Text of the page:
The Pitching Heavy NL West And The Dilemma For The Rockies


The National League West is largely regarded as a pitching-heavy division, and rightfully so. Even with two decidedly hitter friendly parks in Arizona and Colorado, one thinks of the bitterly contested 2-1 nailbiters of Petco and AT&T Park when they think of the division. Pitching in those parks makes a mediocre pitcher good and a good pitcher even better. Approximately one year ago I wrote that the Rockies face a philosophical dilemma: they can either try to keep up with the strong pitching staffs throughout the rest of the division, or they can try to build an intimidating offense and win because they hit better than the rest of the division.

Of course one would like to think that ultimately the Rockies would want the best of both worlds, but it has quickly become apparent that might not be possible because of their status as a “mid-market” team. It seems that they are left having to spend in one area and just hope to win the lottery in the other.

Once the humidor was an established presence in Denver, they focused on building pitching depth for a sustained period of time. After a 2009 season in which 5 pitchers won 10 games and what appeared to be a trend of success with Latin American pitching prospects, it looked like the Rockies might actually be able to keep up with the likes of the Giants, Padres, and Dodgers in that department. And certainly they could get enough hitting to still take advantage of Coors Field…right?

Then a funny thing happened. Injuries and a lack of situational hitting suddenly left the Rockies with a brief period in which they lacked offense. Remember Chris Iannetta (no disrespect intended), Ty Wigginton (disrespect intended), and Eliezer Alfonzo (lots of disrespect intended) batting cleanup for the Rockies? None of those lineups rang true as lineups that would make opposing pitching staffs miserable in Coors Field. So then you had the pitching, but not really the offense, and therefore were not taking advantage of what should be a substantial home field advantage.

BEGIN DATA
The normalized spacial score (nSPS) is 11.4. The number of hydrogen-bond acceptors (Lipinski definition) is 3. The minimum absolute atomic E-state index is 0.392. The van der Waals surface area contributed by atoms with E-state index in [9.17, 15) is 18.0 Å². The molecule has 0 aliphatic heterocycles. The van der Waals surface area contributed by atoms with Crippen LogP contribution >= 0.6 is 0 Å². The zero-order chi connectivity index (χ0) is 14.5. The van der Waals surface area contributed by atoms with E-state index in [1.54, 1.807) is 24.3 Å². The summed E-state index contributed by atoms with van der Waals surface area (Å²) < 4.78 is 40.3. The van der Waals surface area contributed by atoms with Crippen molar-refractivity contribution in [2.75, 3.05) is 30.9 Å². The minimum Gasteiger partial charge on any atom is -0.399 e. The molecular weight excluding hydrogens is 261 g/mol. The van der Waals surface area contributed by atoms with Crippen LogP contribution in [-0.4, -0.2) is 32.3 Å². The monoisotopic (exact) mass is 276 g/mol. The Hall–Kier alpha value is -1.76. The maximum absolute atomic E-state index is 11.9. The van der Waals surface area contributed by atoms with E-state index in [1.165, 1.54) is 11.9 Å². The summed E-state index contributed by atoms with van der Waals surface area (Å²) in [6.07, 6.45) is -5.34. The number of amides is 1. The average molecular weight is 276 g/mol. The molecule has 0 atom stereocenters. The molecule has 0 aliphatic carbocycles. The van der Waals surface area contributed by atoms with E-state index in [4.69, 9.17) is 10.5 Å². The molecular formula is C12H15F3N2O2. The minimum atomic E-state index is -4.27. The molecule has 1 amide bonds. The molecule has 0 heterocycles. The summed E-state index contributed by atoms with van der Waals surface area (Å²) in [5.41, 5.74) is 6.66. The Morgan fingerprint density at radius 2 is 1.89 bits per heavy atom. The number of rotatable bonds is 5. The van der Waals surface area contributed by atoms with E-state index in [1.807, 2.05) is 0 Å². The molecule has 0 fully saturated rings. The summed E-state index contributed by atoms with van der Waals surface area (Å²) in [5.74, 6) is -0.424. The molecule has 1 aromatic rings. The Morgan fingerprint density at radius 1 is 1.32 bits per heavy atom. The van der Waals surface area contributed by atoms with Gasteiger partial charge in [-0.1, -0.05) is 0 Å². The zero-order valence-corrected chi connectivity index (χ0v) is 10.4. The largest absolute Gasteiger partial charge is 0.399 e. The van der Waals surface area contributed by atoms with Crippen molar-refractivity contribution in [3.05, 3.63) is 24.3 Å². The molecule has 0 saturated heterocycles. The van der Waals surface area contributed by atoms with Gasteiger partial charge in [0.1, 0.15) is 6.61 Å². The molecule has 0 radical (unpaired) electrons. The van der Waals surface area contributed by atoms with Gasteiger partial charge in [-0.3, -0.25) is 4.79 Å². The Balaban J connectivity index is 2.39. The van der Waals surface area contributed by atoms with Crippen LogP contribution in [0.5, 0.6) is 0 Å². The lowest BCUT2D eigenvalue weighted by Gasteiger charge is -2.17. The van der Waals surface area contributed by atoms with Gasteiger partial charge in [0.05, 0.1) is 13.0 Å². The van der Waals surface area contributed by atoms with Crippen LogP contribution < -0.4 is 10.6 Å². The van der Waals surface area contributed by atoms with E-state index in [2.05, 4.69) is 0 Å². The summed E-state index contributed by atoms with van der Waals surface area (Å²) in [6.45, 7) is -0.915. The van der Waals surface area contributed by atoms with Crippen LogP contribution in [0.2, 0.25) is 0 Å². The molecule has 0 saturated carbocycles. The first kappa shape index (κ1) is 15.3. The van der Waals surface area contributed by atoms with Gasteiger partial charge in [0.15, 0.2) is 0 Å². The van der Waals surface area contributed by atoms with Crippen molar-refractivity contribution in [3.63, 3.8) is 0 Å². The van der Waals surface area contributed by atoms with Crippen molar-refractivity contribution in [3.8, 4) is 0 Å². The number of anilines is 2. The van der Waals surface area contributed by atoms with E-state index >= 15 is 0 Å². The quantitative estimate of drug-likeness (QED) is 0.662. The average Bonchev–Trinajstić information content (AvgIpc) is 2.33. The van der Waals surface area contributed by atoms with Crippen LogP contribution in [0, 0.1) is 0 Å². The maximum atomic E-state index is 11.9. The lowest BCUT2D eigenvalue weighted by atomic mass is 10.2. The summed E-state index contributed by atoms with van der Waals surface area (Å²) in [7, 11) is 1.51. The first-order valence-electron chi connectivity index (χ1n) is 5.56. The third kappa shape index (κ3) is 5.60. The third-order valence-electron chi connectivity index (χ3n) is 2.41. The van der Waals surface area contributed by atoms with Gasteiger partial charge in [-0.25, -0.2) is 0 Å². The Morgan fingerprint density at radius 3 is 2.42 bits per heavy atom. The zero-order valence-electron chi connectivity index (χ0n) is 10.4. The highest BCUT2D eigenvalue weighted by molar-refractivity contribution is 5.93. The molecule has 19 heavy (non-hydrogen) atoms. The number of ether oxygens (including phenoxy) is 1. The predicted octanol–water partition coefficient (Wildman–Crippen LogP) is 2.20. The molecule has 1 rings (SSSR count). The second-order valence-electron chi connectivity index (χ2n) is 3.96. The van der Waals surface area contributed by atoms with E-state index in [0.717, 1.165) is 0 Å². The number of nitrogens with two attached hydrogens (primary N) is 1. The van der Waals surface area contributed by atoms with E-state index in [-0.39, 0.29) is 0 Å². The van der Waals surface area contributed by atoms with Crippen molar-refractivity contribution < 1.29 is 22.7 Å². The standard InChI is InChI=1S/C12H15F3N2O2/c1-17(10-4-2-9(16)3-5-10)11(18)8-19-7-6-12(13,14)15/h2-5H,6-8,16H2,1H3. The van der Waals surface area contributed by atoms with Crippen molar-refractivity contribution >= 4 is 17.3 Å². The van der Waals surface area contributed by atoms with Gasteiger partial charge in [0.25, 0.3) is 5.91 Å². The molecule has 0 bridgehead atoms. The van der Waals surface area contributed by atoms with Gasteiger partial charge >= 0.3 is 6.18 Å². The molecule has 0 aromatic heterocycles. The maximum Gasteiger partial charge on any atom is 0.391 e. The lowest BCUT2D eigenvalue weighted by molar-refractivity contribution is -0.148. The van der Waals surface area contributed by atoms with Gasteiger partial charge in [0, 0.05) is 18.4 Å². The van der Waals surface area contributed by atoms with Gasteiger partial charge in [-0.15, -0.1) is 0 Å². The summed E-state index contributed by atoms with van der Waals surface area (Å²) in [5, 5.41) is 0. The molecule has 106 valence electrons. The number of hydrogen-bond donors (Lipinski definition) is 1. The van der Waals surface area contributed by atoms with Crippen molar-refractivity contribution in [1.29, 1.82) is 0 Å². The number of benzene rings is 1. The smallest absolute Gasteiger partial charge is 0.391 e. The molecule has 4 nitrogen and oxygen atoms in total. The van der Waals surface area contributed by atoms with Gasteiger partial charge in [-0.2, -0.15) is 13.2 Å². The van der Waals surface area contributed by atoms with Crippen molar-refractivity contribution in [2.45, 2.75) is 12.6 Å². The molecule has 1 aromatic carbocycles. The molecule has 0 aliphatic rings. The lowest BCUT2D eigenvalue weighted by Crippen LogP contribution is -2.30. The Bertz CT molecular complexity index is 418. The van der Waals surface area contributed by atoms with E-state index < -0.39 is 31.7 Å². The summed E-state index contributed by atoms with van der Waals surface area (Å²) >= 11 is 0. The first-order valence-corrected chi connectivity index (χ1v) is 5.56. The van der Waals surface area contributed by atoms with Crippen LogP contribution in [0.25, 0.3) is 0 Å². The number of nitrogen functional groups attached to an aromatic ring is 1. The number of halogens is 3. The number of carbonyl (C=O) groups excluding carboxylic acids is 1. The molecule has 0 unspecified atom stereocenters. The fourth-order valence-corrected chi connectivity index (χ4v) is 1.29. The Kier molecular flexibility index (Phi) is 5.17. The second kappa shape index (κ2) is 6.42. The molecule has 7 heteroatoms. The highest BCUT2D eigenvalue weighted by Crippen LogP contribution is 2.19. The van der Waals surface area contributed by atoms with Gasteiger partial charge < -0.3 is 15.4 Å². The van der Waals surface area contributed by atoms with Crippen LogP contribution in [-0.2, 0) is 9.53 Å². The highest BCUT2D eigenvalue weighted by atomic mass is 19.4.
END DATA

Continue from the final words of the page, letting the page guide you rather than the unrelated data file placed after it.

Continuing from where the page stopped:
Then another funny thing happened (to be clear, I do not mean “ha ha” funny. I mean “oh my gosh, we’re screwed” funny). The depth that we naively thought the Rockies had built at pitcher was at best a mirage and at worst a complete and utter fraud. The offense came back, but the pitching was gone again.

Now what?

Looking ahead to what might be a bleak 2013 season, new hitting coach Dante Bichette says he wants his lineup to “intimidate” opposing pitchers in Coors Field. So the offense will once again strive for dominance and the pitching will once again strive for competence. We are back to square one, in a sense. But how much of a burden will the Rockies be placing on that offense as the other teams in the division continue to stockpile pitching?

The Los Angeles Dodgers have added Zack Greinke and Korean pitcher Ryu Hyun-Jin. The Arizona Diamondbacks added former Colorado Springs high school great Brandon McCarthy. The Giants are the Giants. If the Rockies are willing to concede a slight advantage in the pitching department to gain a significant advantage on offense, that strategy potentially makes sense. The problem is, the “slight pitching disadvantage” ship sailed a long, long time ago.

The idea that the Rockies can just outslug at home and survive on the road is a stretch to begin with, and it is looking darn near impossible as other teams in the division stockpile outstanding rotations.